The television version of the Inspector Morse mysteries, with the forceful central performance by John Thaw, had overshadowed the original novels in my mind. I hadn’t read any of the books for quite a time. We watched the TV version of The Wench is Dead the other night, so I thought this was an appropriate time to revisit the novel.
It’s an unusual book, for the crime is the murder of a woman on the Oxford Canal in 1859. Inspector Morse, hospitalised with a stomach ulcer, is given a book about this old crime, is intrigued, and begins to believe that the crime didn’t actually happen as described. With the help of the faithful Sergeant Lewis, a nurse, and a librarian, Morse investigates the crime.
Now, the idea of a present-day detective investigating an ancient crime isn’t exactly new. Josephine Tey used a hospitalised detective, Alan Grant, to investigate the guilt or innocence of Richard III in The Daughter of Time.
I have a great interest in the history of the British canals. I’ve ancestors who worked on them, and they were a staple of my childhood. Now, the surviving canals are mostly used by leisure craft, but in my childhood there were still working narrow boats, many towing butty boats full of coal. The people who worked the canals were quite wonderful. I used to cadge lifts on their boats.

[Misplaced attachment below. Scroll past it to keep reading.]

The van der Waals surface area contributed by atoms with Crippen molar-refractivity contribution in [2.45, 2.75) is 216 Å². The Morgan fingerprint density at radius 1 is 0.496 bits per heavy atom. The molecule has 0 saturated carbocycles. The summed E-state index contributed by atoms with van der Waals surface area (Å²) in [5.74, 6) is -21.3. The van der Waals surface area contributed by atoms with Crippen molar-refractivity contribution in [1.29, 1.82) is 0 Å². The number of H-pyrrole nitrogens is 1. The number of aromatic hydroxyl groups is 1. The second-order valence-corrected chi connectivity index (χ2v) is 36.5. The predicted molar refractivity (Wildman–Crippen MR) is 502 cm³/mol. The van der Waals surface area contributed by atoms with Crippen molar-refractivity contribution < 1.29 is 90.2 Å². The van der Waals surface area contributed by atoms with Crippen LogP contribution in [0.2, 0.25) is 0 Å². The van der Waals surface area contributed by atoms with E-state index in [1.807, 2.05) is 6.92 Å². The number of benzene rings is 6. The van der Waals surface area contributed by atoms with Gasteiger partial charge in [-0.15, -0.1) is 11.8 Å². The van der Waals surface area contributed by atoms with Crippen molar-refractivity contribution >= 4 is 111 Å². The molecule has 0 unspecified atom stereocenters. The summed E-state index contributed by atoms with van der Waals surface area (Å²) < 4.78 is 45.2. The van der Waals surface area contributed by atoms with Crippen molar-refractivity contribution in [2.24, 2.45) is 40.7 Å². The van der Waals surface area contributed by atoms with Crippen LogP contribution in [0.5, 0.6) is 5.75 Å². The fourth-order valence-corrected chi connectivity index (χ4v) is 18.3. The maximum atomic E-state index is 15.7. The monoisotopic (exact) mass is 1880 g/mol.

Their world was not so different from that depicted so lovingly and accurately by Colin Dexter. The Victorian boatmen lived a rough life and were viewed with considerable suspicion by the land-bound.
I also have a great interest in Victorian crime, and it’s fascinating to re-examine the evidence on which men and women were convicted. There’s no doubt that the Victorian legal system was flawed against the defendant. At the period of Dexter’s novel, they were not even allowed to appear in court in their own defence. There’s no doubt that a great many innocent men and women were unjustly hanged.
These legal points form an important part of the way the story of The Wench is Dead is resolved, and it’s fascinating stuff. Dexter has a great skill in re-creating the extremely unfair world of Victorian jurisprudence.
It’s a terrific book which well-deserved winning the CWA Golden Dagger as Crime Novel of the Year. Well worth a read.
The television version scripted by the novelist Malcolm Bradbury, ( a professor at the University of East Anglia when I was doing my degree there) takes considerable liberties with Dexter’s original. Sergeant Lewis is missing, his place taken by a rookie cop. There’s a couple of love interests for Morse. Interesting departures from the original, and the film is very entertaining. The 1859 sequences are superbly presented. But a lot of the intimacy of Dexter’s novel is lost. John Thaw was on great form as Inspector Morse.
Do watch the film, it’s very worthwhile, but enjoy the beautifully written novel as well.